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Transplantation. 2019 Apr 4. doi: 10.1097/TP.0000000000002738. [Epub ahead of print]

Reduced biventricular volumes and myocardial dysfunction long-term after pediatric heart transplantation assessed by CMR.

Author information

1
Pediatric Heart Centre, University Children's Hospital, Giessen, Germany.
2
Department of Pediatric Cardiology and Congenital Heart Disease, German Heart Centre, Munich, Germany.
3
Department of Pediatric Cardiology, Royal Brompton and Harefield NHS Foundation Trust, London, United Kingdom.
4
MUON-STAT Statistical Consulting, Stuttgart, Germany.
5
Department of Heart-, Thoracic-, Transplantation and Vascular Surgery, Hannover Medical School, Germany.
6
German Competence Network for Congenital Heart Defects, Berlin, Germany.
7
Department of Pediatric Cardiology, University Children's Hospital Ulm, Germany.

Abstract

BACKGROUND:

Long-term cardiac remodeling after heart transplantation (HT) in children has been insufficiently characterized. The aim of our study was to evaluate ventricular size in HT patients using cardiovascular magnetic resonance (CMR) imaging, to find underlying factors related to potentially abnormal cardiac dimensions and to study its impact on functional class and ventricular function.

METHODS:

Seventy-five pediatric HT recipients (age 14.0 ± 4.2 years) were assessed by CMR 11.2 ± 5.4 years after HT. Right (RV) and left ventricular (LV) volumes and mass were derived from short-axis cine images and myocardial strain/strain rate was assessed using myocardial feature tracking technique. Results were compared with a healthy reference population (n=79, age 13.7 ± 3.7 years).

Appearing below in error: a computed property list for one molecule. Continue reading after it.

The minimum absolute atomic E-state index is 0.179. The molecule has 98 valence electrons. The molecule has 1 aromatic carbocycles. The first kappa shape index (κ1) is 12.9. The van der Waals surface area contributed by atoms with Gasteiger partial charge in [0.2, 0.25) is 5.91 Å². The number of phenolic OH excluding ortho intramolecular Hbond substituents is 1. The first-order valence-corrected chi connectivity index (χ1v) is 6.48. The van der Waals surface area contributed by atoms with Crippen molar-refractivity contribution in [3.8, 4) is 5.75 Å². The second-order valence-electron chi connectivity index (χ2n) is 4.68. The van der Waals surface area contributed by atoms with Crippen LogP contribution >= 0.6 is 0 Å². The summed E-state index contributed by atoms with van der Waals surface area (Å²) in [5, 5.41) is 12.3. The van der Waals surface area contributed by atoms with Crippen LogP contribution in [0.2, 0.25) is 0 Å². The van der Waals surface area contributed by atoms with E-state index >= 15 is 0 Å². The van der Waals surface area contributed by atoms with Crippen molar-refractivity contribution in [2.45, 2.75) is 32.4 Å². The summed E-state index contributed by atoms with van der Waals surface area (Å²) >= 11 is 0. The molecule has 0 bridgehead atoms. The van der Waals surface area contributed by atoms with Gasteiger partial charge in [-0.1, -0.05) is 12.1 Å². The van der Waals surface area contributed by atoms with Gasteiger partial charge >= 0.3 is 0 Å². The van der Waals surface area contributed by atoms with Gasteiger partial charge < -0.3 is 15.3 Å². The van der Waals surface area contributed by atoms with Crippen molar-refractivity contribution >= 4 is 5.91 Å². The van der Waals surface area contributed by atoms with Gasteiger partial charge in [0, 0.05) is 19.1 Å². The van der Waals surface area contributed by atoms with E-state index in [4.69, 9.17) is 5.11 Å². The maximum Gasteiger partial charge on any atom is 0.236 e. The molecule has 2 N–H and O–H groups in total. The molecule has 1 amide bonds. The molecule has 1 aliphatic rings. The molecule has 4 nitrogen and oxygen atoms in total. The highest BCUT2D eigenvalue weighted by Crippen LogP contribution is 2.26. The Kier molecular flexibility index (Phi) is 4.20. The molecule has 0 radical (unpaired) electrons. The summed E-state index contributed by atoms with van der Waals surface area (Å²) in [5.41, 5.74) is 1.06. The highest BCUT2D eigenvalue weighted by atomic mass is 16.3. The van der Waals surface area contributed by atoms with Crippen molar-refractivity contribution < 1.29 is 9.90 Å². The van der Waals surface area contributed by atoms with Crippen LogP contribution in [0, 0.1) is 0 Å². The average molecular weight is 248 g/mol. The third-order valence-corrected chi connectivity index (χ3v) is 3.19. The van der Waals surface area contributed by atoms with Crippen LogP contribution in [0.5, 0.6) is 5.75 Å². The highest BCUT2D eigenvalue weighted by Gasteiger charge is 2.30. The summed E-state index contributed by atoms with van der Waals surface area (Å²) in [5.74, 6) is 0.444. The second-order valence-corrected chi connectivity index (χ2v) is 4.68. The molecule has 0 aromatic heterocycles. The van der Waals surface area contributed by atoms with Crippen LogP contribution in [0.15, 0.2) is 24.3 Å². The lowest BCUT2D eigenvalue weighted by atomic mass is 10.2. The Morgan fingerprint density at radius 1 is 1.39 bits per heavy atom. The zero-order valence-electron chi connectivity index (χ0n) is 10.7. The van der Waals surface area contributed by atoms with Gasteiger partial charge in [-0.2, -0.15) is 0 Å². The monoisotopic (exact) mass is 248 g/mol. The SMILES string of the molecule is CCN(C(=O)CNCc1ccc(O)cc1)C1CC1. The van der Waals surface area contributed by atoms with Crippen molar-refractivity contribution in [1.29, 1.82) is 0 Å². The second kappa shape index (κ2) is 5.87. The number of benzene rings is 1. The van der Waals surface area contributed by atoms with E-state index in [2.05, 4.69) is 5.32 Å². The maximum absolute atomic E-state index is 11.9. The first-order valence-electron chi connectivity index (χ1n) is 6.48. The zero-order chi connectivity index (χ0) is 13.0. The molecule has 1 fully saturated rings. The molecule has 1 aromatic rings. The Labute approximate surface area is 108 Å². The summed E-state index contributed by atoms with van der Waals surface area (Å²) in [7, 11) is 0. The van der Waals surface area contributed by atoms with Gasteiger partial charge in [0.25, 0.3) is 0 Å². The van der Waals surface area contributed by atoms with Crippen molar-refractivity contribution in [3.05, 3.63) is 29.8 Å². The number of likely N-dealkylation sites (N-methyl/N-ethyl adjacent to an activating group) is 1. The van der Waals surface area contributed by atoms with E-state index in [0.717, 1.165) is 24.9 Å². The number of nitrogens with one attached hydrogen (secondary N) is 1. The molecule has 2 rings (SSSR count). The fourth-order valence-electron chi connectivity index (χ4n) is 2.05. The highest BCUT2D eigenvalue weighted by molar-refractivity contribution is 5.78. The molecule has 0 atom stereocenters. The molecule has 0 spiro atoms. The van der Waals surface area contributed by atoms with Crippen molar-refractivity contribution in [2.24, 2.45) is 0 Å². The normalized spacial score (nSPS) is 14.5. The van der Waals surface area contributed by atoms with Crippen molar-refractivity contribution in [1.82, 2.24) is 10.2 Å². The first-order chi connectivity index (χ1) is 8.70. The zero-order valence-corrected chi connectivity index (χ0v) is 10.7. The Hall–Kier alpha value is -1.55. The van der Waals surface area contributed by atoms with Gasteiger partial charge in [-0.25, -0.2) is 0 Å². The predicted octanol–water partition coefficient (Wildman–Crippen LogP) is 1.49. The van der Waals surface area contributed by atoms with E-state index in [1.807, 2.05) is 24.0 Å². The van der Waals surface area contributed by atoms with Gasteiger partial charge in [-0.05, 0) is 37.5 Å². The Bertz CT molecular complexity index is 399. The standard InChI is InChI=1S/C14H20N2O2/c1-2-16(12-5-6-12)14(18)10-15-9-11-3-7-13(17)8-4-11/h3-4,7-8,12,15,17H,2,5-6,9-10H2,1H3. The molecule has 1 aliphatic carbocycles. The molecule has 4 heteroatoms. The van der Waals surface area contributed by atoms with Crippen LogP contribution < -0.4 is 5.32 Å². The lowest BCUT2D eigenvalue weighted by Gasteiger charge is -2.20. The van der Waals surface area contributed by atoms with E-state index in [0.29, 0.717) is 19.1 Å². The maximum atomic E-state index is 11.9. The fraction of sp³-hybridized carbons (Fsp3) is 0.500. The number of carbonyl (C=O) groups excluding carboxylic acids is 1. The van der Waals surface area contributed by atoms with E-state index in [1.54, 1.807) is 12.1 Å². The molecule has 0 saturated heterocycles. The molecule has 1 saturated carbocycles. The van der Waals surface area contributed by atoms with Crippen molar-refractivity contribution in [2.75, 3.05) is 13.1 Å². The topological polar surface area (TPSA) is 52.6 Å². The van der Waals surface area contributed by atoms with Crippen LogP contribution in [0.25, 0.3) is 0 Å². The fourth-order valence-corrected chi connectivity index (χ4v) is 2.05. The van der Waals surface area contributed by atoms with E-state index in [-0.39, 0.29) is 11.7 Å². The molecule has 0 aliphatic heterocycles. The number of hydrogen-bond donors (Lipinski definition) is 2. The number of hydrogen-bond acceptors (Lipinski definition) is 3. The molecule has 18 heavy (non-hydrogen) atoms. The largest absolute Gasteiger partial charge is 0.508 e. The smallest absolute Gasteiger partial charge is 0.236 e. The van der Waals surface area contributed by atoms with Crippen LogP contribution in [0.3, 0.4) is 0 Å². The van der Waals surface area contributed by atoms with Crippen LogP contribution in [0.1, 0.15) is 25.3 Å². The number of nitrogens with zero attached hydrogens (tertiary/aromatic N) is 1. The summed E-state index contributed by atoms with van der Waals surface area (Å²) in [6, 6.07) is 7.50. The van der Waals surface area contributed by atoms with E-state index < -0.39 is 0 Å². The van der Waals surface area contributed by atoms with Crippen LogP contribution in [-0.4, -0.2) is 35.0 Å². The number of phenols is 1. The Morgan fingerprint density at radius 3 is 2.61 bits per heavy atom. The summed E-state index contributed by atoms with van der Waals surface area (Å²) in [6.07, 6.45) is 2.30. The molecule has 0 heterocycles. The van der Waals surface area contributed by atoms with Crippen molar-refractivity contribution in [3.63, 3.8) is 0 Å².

RESULTS:

LV end-diastolic ventricular volumes were smaller (64 ± 12 vs. 84 ± 12 ml/m, p<0.001) while mass-to-volume ratio (0.86 ± 0.18 vs. 0.65 ± 0.11, p<0.001) and heart rate (92 ± 14 vs. 78 ± 13 bpm, p<0.001) were higher in HT patients. LV-EF was preserved (66 ± 8 vs. 64 ± 6 %, p=0.18) but RV-EF (58 ± 7 vs. 62 ± 4 %, p=0.004), LV systolic longitudinal strain (-12 ± 6 vs. -15 ± 5 %, p=0.05), diastolic strain rate (1.2 ± 0.6 vs. 1.5 ± 0.6 1/s, p=0.03) and intra- and interventricular synchrony were lower in the HT group. Smaller LV dimensions were primarily related to longer follow-up time since HT (β=-0.38, p<0.001) and were associated with worse functional class and impaired ventricular systolic and diastolic performance.

CONCLUSIONS:

Cardiac remodeling after pediatric HT is characterized by reduced biventricular size and increased mass-to-volume ratio. These adverse changes evolve gradually and are associated with impaired functional class and ventricular dysfunction suggesting chronic maladaptive processes affecting allograft health.

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